(Strip Number 432, Original Publication Date, 29 June 1983)
Panel 1: We find ourselves watching Connie and Elly watching their children playing in the back yard. Connie tells Elly that she can't really see her and John on a farm because they're city slickers.
Panel 2: As the children root around in the dirt, Elly's eyes shine with the sort of idealism only really stupid people have as she tells Connie that the kids will enjoy the experience because they'll see real animals up close as well as seeing grain and vegetables growing.
Panel 3: The distaff Rousseau of Sharon Park Lane almost bursts with glee as she says that she wants her children to get close to nature.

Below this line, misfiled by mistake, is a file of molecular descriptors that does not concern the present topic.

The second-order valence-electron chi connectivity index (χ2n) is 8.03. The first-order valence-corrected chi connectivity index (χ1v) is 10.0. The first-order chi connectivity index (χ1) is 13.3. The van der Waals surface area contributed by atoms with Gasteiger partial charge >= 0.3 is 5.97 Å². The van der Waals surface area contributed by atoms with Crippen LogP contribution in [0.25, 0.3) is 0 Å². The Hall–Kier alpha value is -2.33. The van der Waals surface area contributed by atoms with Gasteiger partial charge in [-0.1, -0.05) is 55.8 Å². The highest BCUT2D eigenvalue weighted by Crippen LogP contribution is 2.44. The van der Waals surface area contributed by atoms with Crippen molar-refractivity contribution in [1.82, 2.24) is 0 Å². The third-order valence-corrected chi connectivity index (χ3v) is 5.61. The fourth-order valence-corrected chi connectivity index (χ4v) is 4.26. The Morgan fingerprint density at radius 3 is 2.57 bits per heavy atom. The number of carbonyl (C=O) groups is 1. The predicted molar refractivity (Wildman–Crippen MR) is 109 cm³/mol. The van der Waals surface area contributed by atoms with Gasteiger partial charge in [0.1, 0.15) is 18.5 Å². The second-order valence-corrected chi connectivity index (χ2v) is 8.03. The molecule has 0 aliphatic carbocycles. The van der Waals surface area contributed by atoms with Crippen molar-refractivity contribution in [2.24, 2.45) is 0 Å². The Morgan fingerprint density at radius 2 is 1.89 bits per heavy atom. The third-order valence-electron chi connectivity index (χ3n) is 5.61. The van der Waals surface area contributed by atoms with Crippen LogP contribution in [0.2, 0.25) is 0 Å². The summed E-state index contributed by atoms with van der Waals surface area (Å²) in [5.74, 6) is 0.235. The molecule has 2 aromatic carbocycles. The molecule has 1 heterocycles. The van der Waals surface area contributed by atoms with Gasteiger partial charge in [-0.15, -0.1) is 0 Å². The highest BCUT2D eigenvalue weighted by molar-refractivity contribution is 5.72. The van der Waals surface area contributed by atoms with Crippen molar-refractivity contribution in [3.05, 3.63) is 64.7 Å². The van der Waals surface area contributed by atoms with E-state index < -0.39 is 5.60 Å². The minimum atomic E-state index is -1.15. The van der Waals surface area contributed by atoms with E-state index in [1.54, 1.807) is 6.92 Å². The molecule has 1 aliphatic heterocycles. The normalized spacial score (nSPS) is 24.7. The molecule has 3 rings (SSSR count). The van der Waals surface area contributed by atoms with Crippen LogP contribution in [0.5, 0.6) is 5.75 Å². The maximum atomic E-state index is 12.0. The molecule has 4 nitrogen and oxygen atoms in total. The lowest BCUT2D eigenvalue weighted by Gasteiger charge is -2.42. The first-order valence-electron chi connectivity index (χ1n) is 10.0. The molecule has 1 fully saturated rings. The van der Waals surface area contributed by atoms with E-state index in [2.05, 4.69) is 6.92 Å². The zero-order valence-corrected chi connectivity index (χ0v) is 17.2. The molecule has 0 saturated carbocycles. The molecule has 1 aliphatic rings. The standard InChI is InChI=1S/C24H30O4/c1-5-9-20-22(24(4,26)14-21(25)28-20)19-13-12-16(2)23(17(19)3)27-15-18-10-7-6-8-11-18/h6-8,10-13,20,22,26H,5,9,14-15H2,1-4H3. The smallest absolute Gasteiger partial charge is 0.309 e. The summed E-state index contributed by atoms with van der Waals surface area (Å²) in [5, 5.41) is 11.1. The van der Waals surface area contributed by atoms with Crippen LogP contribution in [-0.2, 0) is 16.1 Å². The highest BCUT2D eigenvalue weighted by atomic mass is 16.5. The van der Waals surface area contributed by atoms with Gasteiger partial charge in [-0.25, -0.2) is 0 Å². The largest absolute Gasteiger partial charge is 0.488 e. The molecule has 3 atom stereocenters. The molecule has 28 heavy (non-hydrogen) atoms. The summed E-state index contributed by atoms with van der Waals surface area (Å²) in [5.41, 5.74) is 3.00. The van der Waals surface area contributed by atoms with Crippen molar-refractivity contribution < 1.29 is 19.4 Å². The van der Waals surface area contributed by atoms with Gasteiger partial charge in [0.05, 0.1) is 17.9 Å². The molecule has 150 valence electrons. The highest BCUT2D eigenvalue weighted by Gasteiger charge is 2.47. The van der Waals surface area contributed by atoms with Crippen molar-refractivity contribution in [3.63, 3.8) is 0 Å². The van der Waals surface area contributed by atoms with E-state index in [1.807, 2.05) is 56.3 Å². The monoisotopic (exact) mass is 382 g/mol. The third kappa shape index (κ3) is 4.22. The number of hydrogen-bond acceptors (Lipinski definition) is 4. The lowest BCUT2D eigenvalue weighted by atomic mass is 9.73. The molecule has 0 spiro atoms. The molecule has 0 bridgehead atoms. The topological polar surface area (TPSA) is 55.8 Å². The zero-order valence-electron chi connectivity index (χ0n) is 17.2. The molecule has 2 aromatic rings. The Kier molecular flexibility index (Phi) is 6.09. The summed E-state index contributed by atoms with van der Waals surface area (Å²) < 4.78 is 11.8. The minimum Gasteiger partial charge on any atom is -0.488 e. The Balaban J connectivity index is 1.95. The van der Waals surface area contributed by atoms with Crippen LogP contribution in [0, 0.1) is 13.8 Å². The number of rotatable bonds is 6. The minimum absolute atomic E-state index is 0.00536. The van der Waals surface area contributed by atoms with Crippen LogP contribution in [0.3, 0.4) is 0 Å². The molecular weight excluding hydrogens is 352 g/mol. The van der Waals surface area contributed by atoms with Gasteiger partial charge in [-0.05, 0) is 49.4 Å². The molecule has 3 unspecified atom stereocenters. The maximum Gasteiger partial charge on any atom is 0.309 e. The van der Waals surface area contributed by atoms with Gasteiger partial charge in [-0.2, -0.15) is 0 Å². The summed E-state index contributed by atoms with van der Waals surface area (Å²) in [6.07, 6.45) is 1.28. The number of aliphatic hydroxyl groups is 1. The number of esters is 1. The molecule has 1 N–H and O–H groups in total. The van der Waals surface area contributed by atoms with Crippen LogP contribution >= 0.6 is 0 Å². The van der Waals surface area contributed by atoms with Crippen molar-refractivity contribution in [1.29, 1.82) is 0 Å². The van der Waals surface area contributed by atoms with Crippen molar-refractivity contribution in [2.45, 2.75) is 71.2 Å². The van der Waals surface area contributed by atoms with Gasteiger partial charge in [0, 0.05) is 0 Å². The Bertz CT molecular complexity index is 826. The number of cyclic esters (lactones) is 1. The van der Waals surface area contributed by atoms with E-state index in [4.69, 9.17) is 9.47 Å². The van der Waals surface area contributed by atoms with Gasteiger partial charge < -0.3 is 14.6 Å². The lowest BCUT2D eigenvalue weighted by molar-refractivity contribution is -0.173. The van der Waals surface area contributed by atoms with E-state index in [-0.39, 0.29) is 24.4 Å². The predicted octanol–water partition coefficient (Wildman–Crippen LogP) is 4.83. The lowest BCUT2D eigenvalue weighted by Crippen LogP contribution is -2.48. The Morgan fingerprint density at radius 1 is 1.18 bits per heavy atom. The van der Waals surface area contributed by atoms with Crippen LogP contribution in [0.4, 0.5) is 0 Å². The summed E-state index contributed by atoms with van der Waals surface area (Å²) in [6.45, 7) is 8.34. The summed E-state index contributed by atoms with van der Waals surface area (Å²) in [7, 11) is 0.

Panel 4: Connie, who's actually been paying attention to what the children have been doing, notices that they're covered in topsoil and asks Elly if she wants them to get closer than they already are.
Summary: Elly seems to be transfixed by the idea that exposing a child to farm life will magically make him or her wonderful. This, of course, is owing to a belief that Nature and farm yards have the magic power to heal psyches she deems to have been corrupted by soft living. The problem with that sort of thinking is that it assumes that farmers are magic too. Liz got the same way about the people of MtigatingCircumstances.